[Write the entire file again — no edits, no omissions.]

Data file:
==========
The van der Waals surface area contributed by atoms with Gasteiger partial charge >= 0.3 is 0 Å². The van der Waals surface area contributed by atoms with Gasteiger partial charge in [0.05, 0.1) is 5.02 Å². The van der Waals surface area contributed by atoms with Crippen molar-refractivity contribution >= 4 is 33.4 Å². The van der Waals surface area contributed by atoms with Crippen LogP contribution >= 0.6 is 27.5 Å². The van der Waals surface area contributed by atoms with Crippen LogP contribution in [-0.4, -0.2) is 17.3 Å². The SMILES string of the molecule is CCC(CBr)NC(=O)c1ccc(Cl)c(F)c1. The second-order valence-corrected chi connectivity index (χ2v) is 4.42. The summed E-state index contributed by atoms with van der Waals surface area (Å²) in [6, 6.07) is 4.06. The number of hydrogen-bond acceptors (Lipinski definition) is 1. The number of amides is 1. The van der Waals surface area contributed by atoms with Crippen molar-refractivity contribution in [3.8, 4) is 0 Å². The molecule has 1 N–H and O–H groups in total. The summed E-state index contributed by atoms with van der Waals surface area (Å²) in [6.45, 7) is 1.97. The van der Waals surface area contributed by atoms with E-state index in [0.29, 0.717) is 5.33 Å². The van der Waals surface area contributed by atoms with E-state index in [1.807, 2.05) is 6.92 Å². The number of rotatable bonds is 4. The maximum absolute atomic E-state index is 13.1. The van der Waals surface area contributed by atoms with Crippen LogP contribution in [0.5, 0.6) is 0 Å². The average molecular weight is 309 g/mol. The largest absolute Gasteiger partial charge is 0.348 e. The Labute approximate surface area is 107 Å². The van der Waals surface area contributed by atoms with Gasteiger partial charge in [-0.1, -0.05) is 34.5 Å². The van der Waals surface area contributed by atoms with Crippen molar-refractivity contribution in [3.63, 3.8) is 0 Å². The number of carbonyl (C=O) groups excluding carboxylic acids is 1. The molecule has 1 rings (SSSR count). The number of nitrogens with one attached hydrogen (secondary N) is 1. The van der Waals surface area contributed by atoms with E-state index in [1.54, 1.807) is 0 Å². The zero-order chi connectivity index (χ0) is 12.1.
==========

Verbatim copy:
The van der Waals surface area contributed by atoms with Gasteiger partial charge >= 0.3 is 0 Å². The van der Waals surface area contributed by atoms with Gasteiger partial charge in [0.05, 0.1) is 5.02 Å². The van der Waals surface area contributed by atoms with Crippen molar-refractivity contribution >= 4 is 33.4 Å². The van der Waals surface area contributed by atoms with Crippen LogP contribution >= 0.6 is 27.5 Å². The van der Waals surface area contributed by atoms with Crippen LogP contribution in [-0.4, -0.2) is 17.3 Å². The SMILES string of the molecule is CCC(CBr)NC(=O)c1ccc(Cl)c(F)c1. The second-order valence-corrected chi connectivity index (χ2v) is 4.42. The summed E-state index contributed by atoms with van der Waals surface area (Å²) in [6, 6.07) is 4.06. The number of hydrogen-bond acceptors (Lipinski definition) is 1. The number of amides is 1. The van der Waals surface area contributed by atoms with Crippen molar-refractivity contribution in [3.8, 4) is 0 Å². The molecule has 1 N–H and O–H groups in total. The summed E-state index contributed by atoms with van der Waals surface area (Å²) in [6.45, 7) is 1.97. The van der Waals surface area contributed by atoms with E-state index in [0.29, 0.717) is 5.33 Å². The van der Waals surface area contributed by atoms with E-state index in [1.807, 2.05) is 6.92 Å². The number of rotatable bonds is 4. The maximum absolute atomic E-state index is 13.1. The van der Waals surface area contributed by atoms with Crippen LogP contribution in [0.5, 0.6) is 0 Å². The average molecular weight is 309 g/mol. The largest absolute Gasteiger partial charge is 0.348 e. The Labute approximate surface area is 107 Å². The van der Waals surface area contributed by atoms with Gasteiger partial charge in [-0.1, -0.05) is 34.5 Å². The van der Waals surface area contributed by atoms with Crippen molar-refractivity contribution in [3.63, 3.8) is 0 Å². The number of carbonyl (C=O) groups excluding carboxylic acids is 1. The molecule has 1 rings (SSSR count). The number of nitrogens with one attached hydrogen (secondary N) is 1. The van der Waals surface area contributed by atoms with E-state index in [1.54, 1.807) is 0 Å². The zero-order chi connectivity index (χ0) is 12.1.